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March 18th, 2012:

Smoking in the movies affects children and youth

From: James Middleton []
Sent: 17 March, 2012 14:20
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Subject: Smoking in the movies affects children and youth

PDF attachment: what the US Surgeon General just said about the R-rating in movies


Watching Movie Stars Light Up May Spur Kids to Smoke

HealthDay – Wed, Mar 14, 2012

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WEDNESDAY, March 14 (HealthDay News) — The more smoking they see in movies, the more likely young adolescents are to start smoking, according to a new study.

Researchers analyzed data from more than 2,000 public-school students in Vermont and New Hampshire who were not regular smokers at the start of the study.

The students provided information about their background, movies watched and use of tobacco in 1999 when they were aged 9 to 14 (early exposure). Follow-up interviews were conducted in 2006 and 2007 when the participants were aged 16 to 22 (late exposure).

The study authors found that students aged 9 to 14 who saw more smoking scenes in movies were 73 percent more likely to become regular smokers than those who saw fewer smoking scenes.

Students aged 16 to 22 who saw more smoking scenes in movies, however, did not have a greater risk of smoking than those who saw fewer smoking scenes, according to the study published March 14 in the Journal of the National Cancer Institute.

“These results indicate that early exposure to smoking depicted in movies is associated with established smoking in adolescents, whereas late exposure is not,” Dr. Brian Primack, of the University of Pittsburgh School of Medicine, and colleagues said in a journal news release. “These findings suggest that prevention efforts should focus on the reduction of exposure to smoking depicted in movies when children are at a young age.”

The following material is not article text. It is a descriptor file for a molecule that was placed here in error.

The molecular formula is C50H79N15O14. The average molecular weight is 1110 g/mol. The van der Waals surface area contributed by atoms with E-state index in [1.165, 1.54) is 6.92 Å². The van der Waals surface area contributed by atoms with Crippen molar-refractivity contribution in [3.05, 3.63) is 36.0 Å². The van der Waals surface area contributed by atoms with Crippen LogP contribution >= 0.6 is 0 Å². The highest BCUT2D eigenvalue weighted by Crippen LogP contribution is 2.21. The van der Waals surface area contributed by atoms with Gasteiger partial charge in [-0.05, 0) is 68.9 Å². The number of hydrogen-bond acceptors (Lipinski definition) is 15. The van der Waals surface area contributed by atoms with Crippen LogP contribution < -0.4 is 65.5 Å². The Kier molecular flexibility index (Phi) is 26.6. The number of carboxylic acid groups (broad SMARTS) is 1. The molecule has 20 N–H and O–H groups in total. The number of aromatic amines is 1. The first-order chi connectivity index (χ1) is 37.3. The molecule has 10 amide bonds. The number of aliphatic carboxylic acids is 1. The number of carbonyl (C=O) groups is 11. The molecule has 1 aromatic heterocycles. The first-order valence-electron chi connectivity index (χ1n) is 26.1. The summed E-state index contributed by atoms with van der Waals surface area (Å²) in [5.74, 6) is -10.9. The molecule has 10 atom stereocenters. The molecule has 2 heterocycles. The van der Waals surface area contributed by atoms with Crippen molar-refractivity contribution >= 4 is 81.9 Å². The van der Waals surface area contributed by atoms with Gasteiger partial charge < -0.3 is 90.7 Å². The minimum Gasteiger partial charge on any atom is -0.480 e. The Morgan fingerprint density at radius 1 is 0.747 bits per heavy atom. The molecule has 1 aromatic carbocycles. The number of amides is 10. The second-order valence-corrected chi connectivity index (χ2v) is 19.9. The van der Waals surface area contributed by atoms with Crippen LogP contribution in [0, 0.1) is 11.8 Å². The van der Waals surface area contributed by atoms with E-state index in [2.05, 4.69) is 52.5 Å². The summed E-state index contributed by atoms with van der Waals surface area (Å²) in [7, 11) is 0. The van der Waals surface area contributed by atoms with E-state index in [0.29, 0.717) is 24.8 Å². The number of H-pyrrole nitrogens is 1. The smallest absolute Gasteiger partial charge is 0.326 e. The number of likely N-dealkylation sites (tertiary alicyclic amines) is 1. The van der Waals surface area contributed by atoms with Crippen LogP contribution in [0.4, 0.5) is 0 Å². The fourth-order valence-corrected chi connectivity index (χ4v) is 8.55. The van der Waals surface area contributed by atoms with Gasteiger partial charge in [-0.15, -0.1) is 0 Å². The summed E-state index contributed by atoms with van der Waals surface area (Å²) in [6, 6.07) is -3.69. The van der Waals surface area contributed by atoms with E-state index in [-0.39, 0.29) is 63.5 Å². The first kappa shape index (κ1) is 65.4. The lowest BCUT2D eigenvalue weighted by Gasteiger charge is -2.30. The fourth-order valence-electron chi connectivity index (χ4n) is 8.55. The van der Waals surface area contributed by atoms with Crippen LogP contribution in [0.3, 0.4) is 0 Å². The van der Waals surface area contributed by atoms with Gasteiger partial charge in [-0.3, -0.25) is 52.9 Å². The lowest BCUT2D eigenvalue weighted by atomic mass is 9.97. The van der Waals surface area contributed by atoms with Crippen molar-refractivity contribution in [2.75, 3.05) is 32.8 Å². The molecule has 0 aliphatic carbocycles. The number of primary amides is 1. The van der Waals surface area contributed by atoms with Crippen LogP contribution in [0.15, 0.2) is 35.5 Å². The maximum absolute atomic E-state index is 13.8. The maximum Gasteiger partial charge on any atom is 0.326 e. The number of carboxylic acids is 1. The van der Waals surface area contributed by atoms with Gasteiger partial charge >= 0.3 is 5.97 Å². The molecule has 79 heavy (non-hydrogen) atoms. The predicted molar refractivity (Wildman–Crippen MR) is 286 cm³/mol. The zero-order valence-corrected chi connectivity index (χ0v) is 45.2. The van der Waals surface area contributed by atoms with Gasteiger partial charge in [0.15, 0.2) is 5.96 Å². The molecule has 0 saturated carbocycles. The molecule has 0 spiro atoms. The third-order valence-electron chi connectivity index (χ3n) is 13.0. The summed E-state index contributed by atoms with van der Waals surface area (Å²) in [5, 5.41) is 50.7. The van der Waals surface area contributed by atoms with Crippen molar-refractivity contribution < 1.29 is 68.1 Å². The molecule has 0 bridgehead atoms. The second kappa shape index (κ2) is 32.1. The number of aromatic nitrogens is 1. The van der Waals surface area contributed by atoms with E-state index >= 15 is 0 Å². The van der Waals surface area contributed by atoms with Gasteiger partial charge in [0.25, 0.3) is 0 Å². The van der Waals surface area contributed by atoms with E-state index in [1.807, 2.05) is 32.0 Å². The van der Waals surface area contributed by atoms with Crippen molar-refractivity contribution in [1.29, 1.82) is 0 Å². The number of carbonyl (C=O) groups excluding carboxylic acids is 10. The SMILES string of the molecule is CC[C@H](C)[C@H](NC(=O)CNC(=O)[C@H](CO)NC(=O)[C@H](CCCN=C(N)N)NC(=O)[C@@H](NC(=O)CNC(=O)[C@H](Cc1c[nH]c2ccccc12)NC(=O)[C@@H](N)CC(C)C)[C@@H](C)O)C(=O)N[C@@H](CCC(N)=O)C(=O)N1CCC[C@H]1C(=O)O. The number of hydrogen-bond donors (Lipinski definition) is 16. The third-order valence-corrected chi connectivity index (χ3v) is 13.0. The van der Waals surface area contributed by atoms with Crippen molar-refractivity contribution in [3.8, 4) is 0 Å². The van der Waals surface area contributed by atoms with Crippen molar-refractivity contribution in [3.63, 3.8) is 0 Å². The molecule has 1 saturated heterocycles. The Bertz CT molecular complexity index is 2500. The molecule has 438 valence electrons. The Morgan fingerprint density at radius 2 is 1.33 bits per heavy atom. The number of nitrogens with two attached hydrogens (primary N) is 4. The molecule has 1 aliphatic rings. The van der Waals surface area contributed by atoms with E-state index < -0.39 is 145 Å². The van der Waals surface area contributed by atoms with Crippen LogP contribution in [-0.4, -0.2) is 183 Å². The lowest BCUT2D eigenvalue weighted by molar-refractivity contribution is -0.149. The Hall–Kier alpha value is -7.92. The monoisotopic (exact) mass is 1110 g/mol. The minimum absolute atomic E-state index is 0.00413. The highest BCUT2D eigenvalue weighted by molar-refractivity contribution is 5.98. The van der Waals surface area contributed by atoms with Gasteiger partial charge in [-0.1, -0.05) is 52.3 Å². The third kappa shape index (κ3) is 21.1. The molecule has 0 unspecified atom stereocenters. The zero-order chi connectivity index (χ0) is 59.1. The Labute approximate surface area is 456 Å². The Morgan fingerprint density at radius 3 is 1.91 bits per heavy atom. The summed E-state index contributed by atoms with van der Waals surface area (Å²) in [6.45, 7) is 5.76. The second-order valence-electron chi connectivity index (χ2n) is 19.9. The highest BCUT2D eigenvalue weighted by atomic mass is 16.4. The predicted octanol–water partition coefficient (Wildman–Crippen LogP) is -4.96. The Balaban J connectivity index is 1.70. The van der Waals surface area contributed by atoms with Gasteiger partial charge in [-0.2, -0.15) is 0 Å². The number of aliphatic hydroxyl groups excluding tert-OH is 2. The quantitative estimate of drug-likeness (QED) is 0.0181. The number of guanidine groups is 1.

Although the study uncovered an association between high exposure to smoking scenes in movies at a young age and becoming a regular smoker, it did not prove a cause-and-effect relationship. The authors also noted that the study was limited in that it focused only on white students enrolled in Vermont and New Hampshire public schools.

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Health Ministry looking at cutting nicotine in cigarettes by half

Published: Sunday March 18, 2012 MYT 2:48:00 PM

Updated: Sunday March 18, 2012 MYT 3:46:23 PM


Health Ministry looking at cutting nicotine in cigarettes by half


BENTONG: The Health Ministry is looking at reducing the nicotine content in cigarettes by half to curb the smoking addiction.

“Currently, the nicotine content in a stick of cigarette is 20mg. We hope that by reducing the amount, we can at least help smokers take care of their health and control their addiction,” its minister Datuk Seri Liow Tiong Lai said.

Liow said no target had been fixed as the plan was still in discussion but hoped that it could be cut down by 10mg.

He said the smoking cessation programme introduced in health clinics had been very successful.

“The success rate in stopping smoking increased from 60% to 80%. We want to move this programme to the community level next.

“However, smokers have to know that the habit can only be kicked through their own willpower.

“Otherwise, there is no use in joining the programme at all,” he said after joining Felda Lurah Bilut settlers in a 10,000-steps-a-day programme here.

On another matter, Liow said the Lynas monitoring committee led by him would come up with more proposals for the authorities to ensure safety.

“In fact, our committee came up with proposals to send the residue abroad and to control pollution by recycling the waste, which as we can see have been accepted by the authorities,” he said.

The watchdog committee was jointly formed by Pahang MCA, various Chinese associations and chamber of commerce last year.

Liow also said the parliamentary select committee to look into the rare earth project was a very good move that would allow more people to give their views without further politicising the issue.

“As the Health Minister, I would also like to give my assurance that I will be the first to stop this project if it is found to be harmful to the people’s health,” he said.